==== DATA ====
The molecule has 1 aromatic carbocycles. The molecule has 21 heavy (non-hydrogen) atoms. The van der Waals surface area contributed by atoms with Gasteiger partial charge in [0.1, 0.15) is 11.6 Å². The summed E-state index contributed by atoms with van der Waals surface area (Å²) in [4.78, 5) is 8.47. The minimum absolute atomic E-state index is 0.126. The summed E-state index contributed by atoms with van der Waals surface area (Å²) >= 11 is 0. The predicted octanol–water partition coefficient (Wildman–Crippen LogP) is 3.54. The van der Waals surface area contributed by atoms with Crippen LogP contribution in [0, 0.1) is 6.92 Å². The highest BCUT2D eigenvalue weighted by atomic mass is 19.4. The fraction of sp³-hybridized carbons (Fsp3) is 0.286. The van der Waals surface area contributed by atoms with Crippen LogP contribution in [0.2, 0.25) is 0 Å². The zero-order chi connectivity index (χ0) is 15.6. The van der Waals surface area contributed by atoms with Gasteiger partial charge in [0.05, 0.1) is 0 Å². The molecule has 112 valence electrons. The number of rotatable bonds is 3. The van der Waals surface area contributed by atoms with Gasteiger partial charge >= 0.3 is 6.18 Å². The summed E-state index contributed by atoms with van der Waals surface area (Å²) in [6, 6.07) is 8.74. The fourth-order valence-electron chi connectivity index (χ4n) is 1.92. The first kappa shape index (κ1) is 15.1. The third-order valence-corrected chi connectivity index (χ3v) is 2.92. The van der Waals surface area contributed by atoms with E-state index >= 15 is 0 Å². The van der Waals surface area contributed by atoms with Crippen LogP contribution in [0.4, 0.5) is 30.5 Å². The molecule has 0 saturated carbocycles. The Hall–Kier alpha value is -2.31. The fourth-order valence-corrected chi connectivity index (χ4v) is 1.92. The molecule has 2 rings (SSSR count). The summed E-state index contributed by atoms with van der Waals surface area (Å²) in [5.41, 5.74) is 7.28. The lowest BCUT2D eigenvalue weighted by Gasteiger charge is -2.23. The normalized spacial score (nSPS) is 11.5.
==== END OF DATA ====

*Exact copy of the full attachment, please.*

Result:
The molecule has 1 aromatic carbocycles. The molecule has 21 heavy (non-hydrogen) atoms. The van der Waals surface area contributed by atoms with Gasteiger partial charge in [0.1, 0.15) is 11.6 Å². The summed E-state index contributed by atoms with van der Waals surface area (Å²) in [4.78, 5) is 8.47. The minimum absolute atomic E-state index is 0.126. The summed E-state index contributed by atoms with van der Waals surface area (Å²) >= 11 is 0. The predicted octanol–water partition coefficient (Wildman–Crippen LogP) is 3.54. The van der Waals surface area contributed by atoms with Crippen LogP contribution in [0, 0.1) is 6.92 Å². The highest BCUT2D eigenvalue weighted by atomic mass is 19.4. The fraction of sp³-hybridized carbons (Fsp3) is 0.286. The van der Waals surface area contributed by atoms with Crippen LogP contribution in [0.2, 0.25) is 0 Å². The zero-order chi connectivity index (χ0) is 15.6. The van der Waals surface area contributed by atoms with Gasteiger partial charge in [0.05, 0.1) is 0 Å². The molecule has 112 valence electrons. The number of rotatable bonds is 3. The van der Waals surface area contributed by atoms with Gasteiger partial charge >= 0.3 is 6.18 Å². The summed E-state index contributed by atoms with van der Waals surface area (Å²) in [6, 6.07) is 8.74. The fourth-order valence-electron chi connectivity index (χ4n) is 1.92. The first kappa shape index (κ1) is 15.1. The third-order valence-corrected chi connectivity index (χ3v) is 2.92. The van der Waals surface area contributed by atoms with E-state index >= 15 is 0 Å². The van der Waals surface area contributed by atoms with Crippen LogP contribution in [0.4, 0.5) is 30.5 Å². The molecule has 0 saturated carbocycles. The Hall–Kier alpha value is -2.31. The fourth-order valence-corrected chi connectivity index (χ4v) is 1.92. The molecule has 2 rings (SSSR count). The summed E-state index contributed by atoms with van der Waals surface area (Å²) in [5.41, 5.74) is 7.28. The lowest BCUT2D eigenvalue weighted by Gasteiger charge is -2.23. The normalized spacial score (nSPS) is 11.5.